Royal connections and military heroes

Dedicated to the saints Peter and Paul, the beautiful church of West Newton sits on the royal estate of Sandringham, and features a memorial to one of WWI’s most enduring mysteries

What better way to commemorate the men of the village who lost their lives in the First World War than by carving their names into the lych gate to the church that had been such a major part of their world?

Commanding a superior view across the fields and woods of the Sandringham Estate where many of these men had worked is the church of St. Peter and St. Paul. Seated on a grassy mound overlooking the village of West Newton, home to the men of the Sandringham Unit of the Royal Norfolk Regiment lost in the Gallipoli campaign at Suvla - the famous ‘lost battalion’ - it gives a feeling of stability in an ever-changing world. Yet this charming little church hasn’t been without its own changes over the centuries.

Built in medieval times, it flourished into the 15th century with the addition of a porch and aisles, and in the following years, slabs with brass inlays demonstrating prosperity were assembled near the tower and font. But all this was to change, and by the middle of the 19th century St. Peter and St. Paul was sadly described as being “of melancholy appearance and in an almost hopeless state of neglect and dilapidation.”

Many of the churches in northwest Norfolk were in a similar state of disrepair, but the Prince of Wales’ patronage at this time may well have saved the church of West Newton from further distress. Victorian restoration brought a modern roof, pews to replace the original high-backed box pews, and floor slabs around the elegant white font where past rectors of the parish are remembered - but there is little opulence here.

Following Queen Victoria’s purchase of the estate in 1862 as a wedding gift for the Prince of Wales, work started on restoring the 14th-century tower of solid carrstone, which was prominent from every corner of the village. The church was then almost completely rebuilt in 1880 by architect Arthur Blomfield, who was working on St. Mary Magdalene Church at Sandringham at the time.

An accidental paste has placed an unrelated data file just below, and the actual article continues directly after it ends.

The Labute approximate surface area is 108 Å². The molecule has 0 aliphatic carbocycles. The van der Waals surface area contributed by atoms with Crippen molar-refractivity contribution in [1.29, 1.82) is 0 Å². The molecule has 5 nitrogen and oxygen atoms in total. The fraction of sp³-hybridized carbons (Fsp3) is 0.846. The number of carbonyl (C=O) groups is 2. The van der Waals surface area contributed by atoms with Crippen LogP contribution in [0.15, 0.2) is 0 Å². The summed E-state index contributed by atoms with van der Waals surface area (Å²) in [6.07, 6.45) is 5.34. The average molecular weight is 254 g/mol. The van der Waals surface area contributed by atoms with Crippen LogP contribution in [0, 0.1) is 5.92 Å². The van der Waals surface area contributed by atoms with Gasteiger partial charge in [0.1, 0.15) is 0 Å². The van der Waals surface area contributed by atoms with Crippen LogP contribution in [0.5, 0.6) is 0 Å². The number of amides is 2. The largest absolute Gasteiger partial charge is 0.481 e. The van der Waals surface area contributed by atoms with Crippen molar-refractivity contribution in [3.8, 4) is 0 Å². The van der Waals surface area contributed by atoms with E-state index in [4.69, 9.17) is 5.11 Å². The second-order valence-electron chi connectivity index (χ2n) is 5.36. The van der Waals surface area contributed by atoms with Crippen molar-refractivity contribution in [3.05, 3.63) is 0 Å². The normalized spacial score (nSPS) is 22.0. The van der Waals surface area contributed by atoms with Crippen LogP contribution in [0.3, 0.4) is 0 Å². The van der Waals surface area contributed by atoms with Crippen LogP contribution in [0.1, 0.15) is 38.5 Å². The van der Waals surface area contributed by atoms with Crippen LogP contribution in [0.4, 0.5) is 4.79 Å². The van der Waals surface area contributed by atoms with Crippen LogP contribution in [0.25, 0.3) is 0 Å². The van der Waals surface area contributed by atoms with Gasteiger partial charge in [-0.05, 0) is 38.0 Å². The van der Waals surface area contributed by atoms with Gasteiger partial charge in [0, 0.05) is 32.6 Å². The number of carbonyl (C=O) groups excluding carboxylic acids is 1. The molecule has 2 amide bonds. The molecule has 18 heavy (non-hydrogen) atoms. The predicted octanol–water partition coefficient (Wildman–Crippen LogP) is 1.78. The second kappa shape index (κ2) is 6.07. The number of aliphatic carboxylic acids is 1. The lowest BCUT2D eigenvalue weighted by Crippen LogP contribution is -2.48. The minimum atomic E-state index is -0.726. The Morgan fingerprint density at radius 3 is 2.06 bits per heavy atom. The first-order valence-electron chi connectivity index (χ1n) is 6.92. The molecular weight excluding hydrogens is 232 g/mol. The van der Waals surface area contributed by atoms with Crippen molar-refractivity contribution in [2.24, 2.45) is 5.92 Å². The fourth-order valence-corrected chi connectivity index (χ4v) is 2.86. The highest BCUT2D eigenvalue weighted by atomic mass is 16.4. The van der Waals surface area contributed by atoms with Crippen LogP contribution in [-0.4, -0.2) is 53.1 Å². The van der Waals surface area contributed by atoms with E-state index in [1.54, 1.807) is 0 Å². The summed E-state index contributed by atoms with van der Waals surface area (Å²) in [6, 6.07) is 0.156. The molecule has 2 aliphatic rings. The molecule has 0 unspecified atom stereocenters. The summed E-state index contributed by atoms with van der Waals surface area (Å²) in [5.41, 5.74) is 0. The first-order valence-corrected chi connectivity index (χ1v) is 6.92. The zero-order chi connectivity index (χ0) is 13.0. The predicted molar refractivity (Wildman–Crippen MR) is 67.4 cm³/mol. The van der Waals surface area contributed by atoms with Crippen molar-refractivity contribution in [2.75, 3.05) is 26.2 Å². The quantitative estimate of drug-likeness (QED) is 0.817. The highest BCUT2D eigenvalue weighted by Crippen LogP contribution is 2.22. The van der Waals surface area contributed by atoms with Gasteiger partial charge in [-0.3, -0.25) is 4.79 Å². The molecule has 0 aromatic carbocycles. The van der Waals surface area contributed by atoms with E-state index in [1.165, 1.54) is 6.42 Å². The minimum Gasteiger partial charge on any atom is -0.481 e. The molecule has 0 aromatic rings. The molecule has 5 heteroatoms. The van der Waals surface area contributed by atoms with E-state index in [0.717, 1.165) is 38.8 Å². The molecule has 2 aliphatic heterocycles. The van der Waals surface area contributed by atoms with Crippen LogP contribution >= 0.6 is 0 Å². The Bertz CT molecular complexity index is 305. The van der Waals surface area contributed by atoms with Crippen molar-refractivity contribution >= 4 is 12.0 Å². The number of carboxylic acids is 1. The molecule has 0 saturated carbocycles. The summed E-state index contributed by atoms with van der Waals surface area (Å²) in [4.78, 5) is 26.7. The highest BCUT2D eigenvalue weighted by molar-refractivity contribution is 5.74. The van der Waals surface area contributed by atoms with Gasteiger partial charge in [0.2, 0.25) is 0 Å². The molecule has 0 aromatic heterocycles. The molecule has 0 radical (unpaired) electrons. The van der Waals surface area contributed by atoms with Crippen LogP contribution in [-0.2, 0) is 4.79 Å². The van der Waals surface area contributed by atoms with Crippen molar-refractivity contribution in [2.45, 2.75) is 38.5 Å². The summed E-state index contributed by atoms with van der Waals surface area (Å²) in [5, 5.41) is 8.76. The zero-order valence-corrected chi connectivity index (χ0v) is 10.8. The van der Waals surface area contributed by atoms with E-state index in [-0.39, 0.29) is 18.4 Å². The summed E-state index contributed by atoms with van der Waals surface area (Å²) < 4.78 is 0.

Internally, the nave’s clear glass cottage-style windows are an attractive feature of Arthur Blomfield’s design - and with their views over the fields they add a welcoming atmosphere that seems just right for a country village church.

At the time of much of the restoration work, the organ (with pipes completely filling the north transept) was presented by Queen Victoria - while the oak chancel stalls were gifted by the Duke and Duchess of Edinburgh New brasses consisting of a cross and candlesticks were received from the Crown Prince and Princess of Germany, while Lord Colville donated an alms dish.

This was a genuinely collective effort - the pulpit was gifted by the household of the Prince of Wales, the new pews were provided by the parishioners themselves, and a lovely reredos of mosaic panels depicting wheat and vines was given to the church by Prince Leopold, Duke of Albany.

Even the architect joined in. Arthur Blomfield gave the church its lectern, an elaborate wooden tower with ‘Search the Scriptures’ carved on one side and ‘My Words Shall Not Pass Away’ on the other.

The WWI memorial window by the famous stained glass artist Karl Parsons in 1920 is perfect in this intimate setting that holds these brave men in such high esteem. The centrepiece of Captain Frank Beck of the Sandringham Company of the Royal Norfolk Regiment is flanked on either side by the crest of the Norfolk Regiment and the hell that was Suvla Bay in 1915 - and features the inscription “To the Glory of God and in proud and loving memory of Captain Frank Beck MVO and his men. They gave their lives for King and Country on August the twelfth nineteen hundred and fifteen.”

Respected by King George V and his mother Queen Alexandra, Captain Beck, who was land agent on the Sandringham Estate, knew every man of the Sandringham Company by name - and had known many of them since their childhood. They were gardeners, gamekeepers, farm labourers and household servants, and this loss of so many local men hit the village very hard, drawing the sympathy of Queen Alexandra for the families.

Captain Beck’s widow, local girl Mary Plumpton Wilson (who died in 1938) is also remembered by a brass plaque close to the church entrance. A memorial on the north wall is to the men of the village killed at the Battle of Inkerman during the Crimean War in 1854.
In 1907 a clock face was added to each side of the 14th-century tower as a memorial to Canon Frederick Hervey, who was rector of the church for 29 years - and was also domestic chaplain to the King.

The church of St. Peter and St. Paul has always been rather special to Queen Elizabeth II who, since her succession in 1952, has made it the final visit of her Christmas holiday in Norfolk. The event is usually combined with a special prize-giving ceremony for choristers and children of the local primary school at the village hall on the first Sunday in February.

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